How is Artifical Intelligence transforming digital preventive healthcare?

digital preventive healthcare

How is AI transforming digital preventive healthcare?

Artificial Intelligence (AI): The latest player in digital preventive healthcare

When a machine (a computer) is able to mimic human cognitive functions and involve in learning, problem-solving and decision-making that is called “Artificial Intelligence (AI)” (Russell, 2009).

So, there are no arguments in the application of AI in digital preventive healthcare (DPH) where digitally-collected health data are used for every aspect of the clinical decision-making process:

  • Clinical diagnosis
  • Prediction of prognosis
  • Treatment
  • Prevention of death or further complications

And there is no doubt that AI will catalyst a revolution in DPH system. The attributes AI employ in DPH include

  • Rapid processing and analysis large data sets
  • Reliable analyses
  • Cost effective process

Machine learning prognostic models for AI

Currently, there are several machine-learning prognostic models that are employed in digital preventive healthcare (DPH) systems. Examples are the Sequential Organ Failure Assessment [SOFA] score, the Predisposition Insult Response, and Organ failure (PIRO) score, Mortality in ED Sepsis (MEDS) scores and the Acute Physiology and Chronic Health Evaluation [APACHE] score that are used to predict many prognostic parameters such as organ failure and mortality (Jones, Trzeciak, & Kline, 2009; Macdonald, Arendts, Fatovich, & Brown, 2014).

These models while still work with limited variables, require the human involvement to enter the scores. The integration of AL concepts to the prognosis models will be highly advantageous in terms of the amount and types of data being used for prediction, cost-effectiveness, increased accuracy, and reliability.

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AI simulated clinical decision-making – “think like a doctor”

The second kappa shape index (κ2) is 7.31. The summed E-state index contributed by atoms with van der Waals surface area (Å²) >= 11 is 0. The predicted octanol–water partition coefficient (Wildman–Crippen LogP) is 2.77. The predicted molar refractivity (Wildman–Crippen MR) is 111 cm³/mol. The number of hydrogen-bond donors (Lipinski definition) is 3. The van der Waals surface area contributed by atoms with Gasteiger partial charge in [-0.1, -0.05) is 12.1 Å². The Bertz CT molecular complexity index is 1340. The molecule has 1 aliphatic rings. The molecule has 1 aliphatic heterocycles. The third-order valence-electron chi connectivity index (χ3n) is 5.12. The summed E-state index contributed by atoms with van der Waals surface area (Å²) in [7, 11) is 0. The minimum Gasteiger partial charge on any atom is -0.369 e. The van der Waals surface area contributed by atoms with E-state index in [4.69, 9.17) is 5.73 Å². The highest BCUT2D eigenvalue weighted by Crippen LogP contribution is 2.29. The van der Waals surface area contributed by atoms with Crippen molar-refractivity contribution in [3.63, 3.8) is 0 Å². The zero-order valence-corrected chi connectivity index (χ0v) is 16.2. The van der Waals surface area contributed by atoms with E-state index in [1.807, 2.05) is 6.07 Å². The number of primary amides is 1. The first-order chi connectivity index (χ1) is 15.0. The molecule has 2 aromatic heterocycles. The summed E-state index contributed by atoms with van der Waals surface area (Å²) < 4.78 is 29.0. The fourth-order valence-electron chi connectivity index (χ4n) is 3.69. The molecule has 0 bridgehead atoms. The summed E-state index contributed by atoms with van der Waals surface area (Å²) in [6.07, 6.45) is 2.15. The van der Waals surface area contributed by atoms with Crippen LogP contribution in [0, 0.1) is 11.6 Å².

Image courtesy of The Medical Futurist

The clinical decision-making process is a time and labour consuming task carried out by doctors after analyzing the patient history, current status, and lab reports. Currently, with the big data-associated digital diagnosis technologies, the doctors are bombarded with large amounts of data that is critical for decision making, yet may not be feasible due to the large data content, complexity and time restrictions. This challenge has been addressed by the employment of simulated AI frameworks which are able to fast-track the clinical decision-making process.

In other words, AI represents an automated computer system that ‘think like a doctor’ (Bennett & Hauser, 2013). One such AI clinical framework was designed and tested by (Bennett & Hauser, 2013) which simulates potential environments, scenarios in advance and predict different possible treatment, payment, and health policy plans. Such AI-based clinical decision-making processes may fast-track the efficiency and cost-effectiveness of the DPH system.

AI in personalized disease diagnosis using medical imaging data

With the employment of digital imaging and diagnostic tools, diagnostic departments provide large amounts of data to the doctors.

Combination of AI with machine learning in digital diagnostic imaging has been shown to provide simulated image interpretation, compare the data with big data sets available through in silico analysis and finally provide real-time differential diagnoses, treatment suggestions and further recommendations for coordinated care (Dilsizian & Siegel, 2014).

For the last few years, there have been some amazing advances made in digital diagnostic radiology using AI and machine learning approaches. Similar to the (Dilsizian & Siegel, 2014)’s AI framework, some studies have shown the integration of AI and machine learning to improve and analyze digital radiological data to provide evidence-based diagnosis and enhance the clinical decision-making process (Kahn Jr, 2017).

Will AI replace doctors and other healthcare professionals?

The advantages of AI-based simulated decision-making frameworks in a clinical setting are endless. However, if computers can do what doctors, radiologists, and image interpreters or analysts do, why does the DPH system need them? Will there be “machine radiologists” and “computerized doctors”? This is a question that is being circulated among healthcare professionals (Lakhani et al., 2017). Are they going to lose their jobs?

Commenting on this question, Rech and Bryan’s recent review mentions that “machine learning/artificial intelligence, will be a boon to radiologists by increasing their value, efficiency, accuracy, and personal satisfaction” (Recht & Bryan, 2017).

Even though there may be such possibilities; it is our hope that AI will be used in DPH for the better.

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